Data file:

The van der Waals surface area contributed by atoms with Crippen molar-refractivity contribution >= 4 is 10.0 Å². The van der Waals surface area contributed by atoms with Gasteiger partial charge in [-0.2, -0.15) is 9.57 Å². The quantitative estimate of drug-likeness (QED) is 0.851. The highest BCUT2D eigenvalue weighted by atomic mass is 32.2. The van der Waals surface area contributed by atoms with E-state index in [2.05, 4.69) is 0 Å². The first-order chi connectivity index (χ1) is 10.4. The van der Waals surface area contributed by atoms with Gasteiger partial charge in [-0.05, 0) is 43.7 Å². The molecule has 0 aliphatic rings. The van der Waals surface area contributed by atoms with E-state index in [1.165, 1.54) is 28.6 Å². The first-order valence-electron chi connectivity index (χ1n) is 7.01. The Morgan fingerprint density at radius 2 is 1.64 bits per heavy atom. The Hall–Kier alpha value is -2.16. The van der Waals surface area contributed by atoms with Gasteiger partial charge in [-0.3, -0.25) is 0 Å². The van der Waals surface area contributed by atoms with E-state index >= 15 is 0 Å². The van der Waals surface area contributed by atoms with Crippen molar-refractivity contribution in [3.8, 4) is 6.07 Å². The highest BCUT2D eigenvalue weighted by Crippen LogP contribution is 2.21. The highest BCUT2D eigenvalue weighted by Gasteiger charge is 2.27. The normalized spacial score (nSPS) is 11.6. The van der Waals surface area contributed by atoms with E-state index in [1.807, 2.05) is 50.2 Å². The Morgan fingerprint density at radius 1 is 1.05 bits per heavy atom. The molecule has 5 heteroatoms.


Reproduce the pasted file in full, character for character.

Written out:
The van der Waals surface area contributed by atoms with Crippen molar-refractivity contribution >= 4 is 10.0 Å². The van der Waals surface area contributed by atoms with Gasteiger partial charge in [-0.2, -0.15) is 9.57 Å². The quantitative estimate of drug-likeness (QED) is 0.851. The highest BCUT2D eigenvalue weighted by atomic mass is 32.2. The van der Waals surface area contributed by atoms with E-state index in [2.05, 4.69) is 0 Å². The first-order chi connectivity index (χ1) is 10.4. The van der Waals surface area contributed by atoms with Gasteiger partial charge in [-0.05, 0) is 43.7 Å². The molecule has 0 aliphatic rings. The van der Waals surface area contributed by atoms with E-state index in [1.165, 1.54) is 28.6 Å². The first-order valence-electron chi connectivity index (χ1n) is 7.01. The Morgan fingerprint density at radius 2 is 1.64 bits per heavy atom. The Hall–Kier alpha value is -2.16. The van der Waals surface area contributed by atoms with Gasteiger partial charge in [-0.3, -0.25) is 0 Å². The van der Waals surface area contributed by atoms with E-state index >= 15 is 0 Å². The van der Waals surface area contributed by atoms with Crippen molar-refractivity contribution in [3.8, 4) is 6.07 Å². The highest BCUT2D eigenvalue weighted by Crippen LogP contribution is 2.21. The highest BCUT2D eigenvalue weighted by Gasteiger charge is 2.27. The normalized spacial score (nSPS) is 11.6. The van der Waals surface area contributed by atoms with E-state index in [1.807, 2.05) is 50.2 Å². The Morgan fingerprint density at radius 1 is 1.05 bits per heavy atom. The molecule has 5 heteroatoms.